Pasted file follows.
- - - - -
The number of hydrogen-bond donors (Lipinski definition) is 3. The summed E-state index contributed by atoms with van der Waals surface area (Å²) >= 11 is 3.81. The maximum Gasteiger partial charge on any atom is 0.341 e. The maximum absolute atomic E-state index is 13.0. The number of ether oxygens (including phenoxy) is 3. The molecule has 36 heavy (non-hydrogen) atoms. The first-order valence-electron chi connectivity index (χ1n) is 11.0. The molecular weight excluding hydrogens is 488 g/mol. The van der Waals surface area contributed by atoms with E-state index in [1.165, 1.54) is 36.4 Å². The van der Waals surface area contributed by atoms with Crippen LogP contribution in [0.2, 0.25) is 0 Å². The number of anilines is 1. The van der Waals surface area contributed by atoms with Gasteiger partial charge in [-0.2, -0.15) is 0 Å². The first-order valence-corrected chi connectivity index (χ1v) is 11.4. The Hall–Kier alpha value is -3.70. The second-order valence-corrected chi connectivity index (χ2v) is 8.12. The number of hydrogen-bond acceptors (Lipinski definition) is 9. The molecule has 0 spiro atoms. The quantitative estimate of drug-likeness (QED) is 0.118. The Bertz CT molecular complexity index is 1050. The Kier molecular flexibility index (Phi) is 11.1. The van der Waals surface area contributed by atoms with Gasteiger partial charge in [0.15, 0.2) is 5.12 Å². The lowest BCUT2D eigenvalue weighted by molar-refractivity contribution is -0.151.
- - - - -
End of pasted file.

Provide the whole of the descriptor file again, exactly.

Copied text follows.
The number of hydrogen-bond donors (Lipinski definition) is 3. The summed E-state index contributed by atoms with van der Waals surface area (Å²) >= 11 is 3.81. The maximum Gasteiger partial charge on any atom is 0.341 e. The maximum absolute atomic E-state index is 13.0. The number of ether oxygens (including phenoxy) is 3. The molecule has 36 heavy (non-hydrogen) atoms. The first-order valence-electron chi connectivity index (χ1n) is 11.0. The molecular weight excluding hydrogens is 488 g/mol. The van der Waals surface area contributed by atoms with E-state index in [1.165, 1.54) is 36.4 Å². The van der Waals surface area contributed by atoms with Crippen LogP contribution in [0.2, 0.25) is 0 Å². The number of anilines is 1. The van der Waals surface area contributed by atoms with Gasteiger partial charge in [-0.2, -0.15) is 0 Å². The first-order valence-corrected chi connectivity index (χ1v) is 11.4. The Hall–Kier alpha value is -3.70. The second-order valence-corrected chi connectivity index (χ2v) is 8.12. The number of hydrogen-bond acceptors (Lipinski definition) is 9. The molecule has 0 spiro atoms. The quantitative estimate of drug-likeness (QED) is 0.118. The Bertz CT molecular complexity index is 1050. The Kier molecular flexibility index (Phi) is 11.1. The van der Waals surface area contributed by atoms with Gasteiger partial charge in [0.15, 0.2) is 5.12 Å². The lowest BCUT2D eigenvalue weighted by molar-refractivity contribution is -0.151.